alien life
Humans are making it difficult for aliens to communicate with us, say expertsCreative Commons

Alien life is still a mystery to humans, and there's hardly any evidence of it. Though reports of UFO sightings are common, they're often found to be hoaxes or the work of conspiracy theorists. However, the search for extraterrestrial intelligence is a legitimate scientific field. 

There are scientists, who believe in the existence of other intelligent beings in the universe and partially blame the technology created by humans and the amount of noise we create for not being able to find out the truth of alien life.

It sounds like a major irony as humans are spending hundreds of millions of dollars to find life on other planets, using super-powerful telescopes to look deeper into the universe but possibly their communication signals are not reaching us because of our own technology produced noises on Earth.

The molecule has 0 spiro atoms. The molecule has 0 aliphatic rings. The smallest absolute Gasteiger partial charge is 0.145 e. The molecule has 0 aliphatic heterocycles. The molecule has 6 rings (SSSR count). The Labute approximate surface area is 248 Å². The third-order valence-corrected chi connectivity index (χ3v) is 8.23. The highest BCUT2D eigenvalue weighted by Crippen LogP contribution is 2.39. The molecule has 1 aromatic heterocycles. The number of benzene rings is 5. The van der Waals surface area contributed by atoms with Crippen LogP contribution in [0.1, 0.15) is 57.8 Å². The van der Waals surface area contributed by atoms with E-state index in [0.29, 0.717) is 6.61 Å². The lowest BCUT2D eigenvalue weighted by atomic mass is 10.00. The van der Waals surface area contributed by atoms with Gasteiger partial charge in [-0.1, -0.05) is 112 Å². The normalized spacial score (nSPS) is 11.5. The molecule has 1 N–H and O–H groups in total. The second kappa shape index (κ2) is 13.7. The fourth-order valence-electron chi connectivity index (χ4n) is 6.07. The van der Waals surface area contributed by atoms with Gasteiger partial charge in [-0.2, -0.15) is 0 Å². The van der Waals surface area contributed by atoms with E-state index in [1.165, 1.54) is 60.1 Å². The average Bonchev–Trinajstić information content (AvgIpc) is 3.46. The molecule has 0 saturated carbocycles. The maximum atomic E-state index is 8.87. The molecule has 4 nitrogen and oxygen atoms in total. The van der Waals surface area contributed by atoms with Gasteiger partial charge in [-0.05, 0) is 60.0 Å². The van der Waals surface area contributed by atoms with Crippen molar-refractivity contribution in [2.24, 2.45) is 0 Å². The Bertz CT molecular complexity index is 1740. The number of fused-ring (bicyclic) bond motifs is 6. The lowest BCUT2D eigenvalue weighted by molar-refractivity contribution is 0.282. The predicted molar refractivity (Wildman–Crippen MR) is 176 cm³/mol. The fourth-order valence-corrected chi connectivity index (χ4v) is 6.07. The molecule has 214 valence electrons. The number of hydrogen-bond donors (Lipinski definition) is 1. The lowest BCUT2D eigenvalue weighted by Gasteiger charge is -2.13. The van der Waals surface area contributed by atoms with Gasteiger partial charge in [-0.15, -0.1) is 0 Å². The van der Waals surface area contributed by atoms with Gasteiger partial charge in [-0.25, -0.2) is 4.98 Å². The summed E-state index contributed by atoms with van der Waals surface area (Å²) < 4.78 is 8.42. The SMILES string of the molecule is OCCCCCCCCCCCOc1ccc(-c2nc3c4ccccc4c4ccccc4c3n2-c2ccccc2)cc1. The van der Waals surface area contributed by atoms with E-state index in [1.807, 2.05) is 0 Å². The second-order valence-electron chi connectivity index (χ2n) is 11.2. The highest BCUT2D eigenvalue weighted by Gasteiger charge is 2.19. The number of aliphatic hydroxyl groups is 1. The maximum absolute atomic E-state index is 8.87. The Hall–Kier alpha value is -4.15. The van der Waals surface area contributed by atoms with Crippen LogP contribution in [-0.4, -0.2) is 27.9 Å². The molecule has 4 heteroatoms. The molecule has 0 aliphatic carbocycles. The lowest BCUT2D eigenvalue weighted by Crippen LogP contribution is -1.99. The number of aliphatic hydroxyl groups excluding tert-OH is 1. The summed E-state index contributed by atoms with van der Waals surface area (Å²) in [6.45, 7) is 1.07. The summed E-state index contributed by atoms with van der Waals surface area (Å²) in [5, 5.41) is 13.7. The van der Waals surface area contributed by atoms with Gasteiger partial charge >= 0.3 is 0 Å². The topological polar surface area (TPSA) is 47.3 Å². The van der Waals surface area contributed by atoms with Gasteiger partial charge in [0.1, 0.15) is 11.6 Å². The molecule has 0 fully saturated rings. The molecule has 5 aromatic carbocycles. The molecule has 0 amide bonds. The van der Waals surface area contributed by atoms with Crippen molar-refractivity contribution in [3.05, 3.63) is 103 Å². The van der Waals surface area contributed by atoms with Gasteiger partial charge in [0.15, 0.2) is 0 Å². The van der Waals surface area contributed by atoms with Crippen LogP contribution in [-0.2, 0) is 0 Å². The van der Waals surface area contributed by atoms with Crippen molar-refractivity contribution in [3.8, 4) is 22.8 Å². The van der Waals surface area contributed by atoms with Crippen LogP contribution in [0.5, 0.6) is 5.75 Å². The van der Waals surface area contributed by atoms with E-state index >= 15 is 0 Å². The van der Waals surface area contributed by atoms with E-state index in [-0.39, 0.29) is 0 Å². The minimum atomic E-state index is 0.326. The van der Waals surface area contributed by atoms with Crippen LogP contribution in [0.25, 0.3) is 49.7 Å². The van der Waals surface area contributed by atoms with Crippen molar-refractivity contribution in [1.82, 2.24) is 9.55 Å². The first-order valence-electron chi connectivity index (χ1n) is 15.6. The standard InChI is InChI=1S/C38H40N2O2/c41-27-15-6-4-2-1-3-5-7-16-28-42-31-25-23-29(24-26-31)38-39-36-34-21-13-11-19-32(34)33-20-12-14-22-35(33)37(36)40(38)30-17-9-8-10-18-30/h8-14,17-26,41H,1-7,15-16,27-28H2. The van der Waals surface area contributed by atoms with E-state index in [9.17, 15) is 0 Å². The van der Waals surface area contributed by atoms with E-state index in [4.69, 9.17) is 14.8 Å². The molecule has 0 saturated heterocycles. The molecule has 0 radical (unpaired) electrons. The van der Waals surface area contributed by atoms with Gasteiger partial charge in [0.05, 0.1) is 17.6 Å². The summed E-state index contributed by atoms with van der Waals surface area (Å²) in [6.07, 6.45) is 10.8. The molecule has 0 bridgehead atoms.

There is a large assumption that if aliens are out there in the universe and are trying to communicate, they might use the same type of technology that we use on Earth to communicate with each other which includes radio signals and flashes of light.

While the scientists are becoming more and more confident about their existence in the universe and are eagerly waiting to listen to those signals using advanced technology, the technology-produced noise on Earth is increasing more than before. They are reducing our chances to detect potential alien transmissions.

In fact, SETI - Search for Extraterrestrial Intelligence scientists say that we are making so much noise that even if aliens tried to phone our home, we might not receive the message, Newsweek reported

The cellphones, Wi-Fi, and GPS we use, all rely on radio waves and those waves occupy the same channels that the scientists use to detect potential alien transmissions. Since our devices are close to the telescopes our signals are much stronger.

"If E.T. is broadcasting in the cell phone band...we'll never find him," said Dan Werthimer, an astronomer at University of California, Berkeley. In fact, every time we text an emoji, we are potentially making the SETI research more difficult."